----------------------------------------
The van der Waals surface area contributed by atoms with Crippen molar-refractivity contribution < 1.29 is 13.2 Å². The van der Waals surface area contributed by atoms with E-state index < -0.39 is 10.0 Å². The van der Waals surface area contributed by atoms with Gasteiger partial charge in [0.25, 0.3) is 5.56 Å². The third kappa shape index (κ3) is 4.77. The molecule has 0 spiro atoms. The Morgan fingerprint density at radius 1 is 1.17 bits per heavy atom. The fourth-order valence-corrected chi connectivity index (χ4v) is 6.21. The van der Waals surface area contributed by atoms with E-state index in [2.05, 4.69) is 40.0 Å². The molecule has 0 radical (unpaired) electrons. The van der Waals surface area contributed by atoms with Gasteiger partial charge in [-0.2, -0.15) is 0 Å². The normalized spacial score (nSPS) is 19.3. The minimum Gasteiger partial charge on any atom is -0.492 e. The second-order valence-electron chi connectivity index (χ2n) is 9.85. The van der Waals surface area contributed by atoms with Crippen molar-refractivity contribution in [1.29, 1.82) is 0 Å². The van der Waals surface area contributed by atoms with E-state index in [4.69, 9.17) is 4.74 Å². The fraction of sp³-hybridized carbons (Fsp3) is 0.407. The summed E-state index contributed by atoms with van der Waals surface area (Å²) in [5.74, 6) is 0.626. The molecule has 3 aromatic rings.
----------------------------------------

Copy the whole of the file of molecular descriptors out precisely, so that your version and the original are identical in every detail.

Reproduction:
The van der Waals surface area contributed by atoms with Crippen molar-refractivity contribution < 1.29 is 13.2 Å². The van der Waals surface area contributed by atoms with E-state index < -0.39 is 10.0 Å². The van der Waals surface area contributed by atoms with Gasteiger partial charge in [0.25, 0.3) is 5.56 Å². The third kappa shape index (κ3) is 4.77. The molecule has 0 spiro atoms. The Morgan fingerprint density at radius 1 is 1.17 bits per heavy atom. The fourth-order valence-corrected chi connectivity index (χ4v) is 6.21. The van der Waals surface area contributed by atoms with E-state index in [2.05, 4.69) is 40.0 Å². The molecule has 0 radical (unpaired) electrons. The van der Waals surface area contributed by atoms with Gasteiger partial charge in [-0.2, -0.15) is 0 Å². The normalized spacial score (nSPS) is 19.3. The minimum Gasteiger partial charge on any atom is -0.492 e. The second-order valence-electron chi connectivity index (χ2n) is 9.85. The van der Waals surface area contributed by atoms with Crippen molar-refractivity contribution in [1.29, 1.82) is 0 Å². The van der Waals surface area contributed by atoms with E-state index in [4.69, 9.17) is 4.74 Å². The fraction of sp³-hybridized carbons (Fsp3) is 0.407. The summed E-state index contributed by atoms with van der Waals surface area (Å²) in [5.74, 6) is 0.626. The molecule has 3 aromatic rings.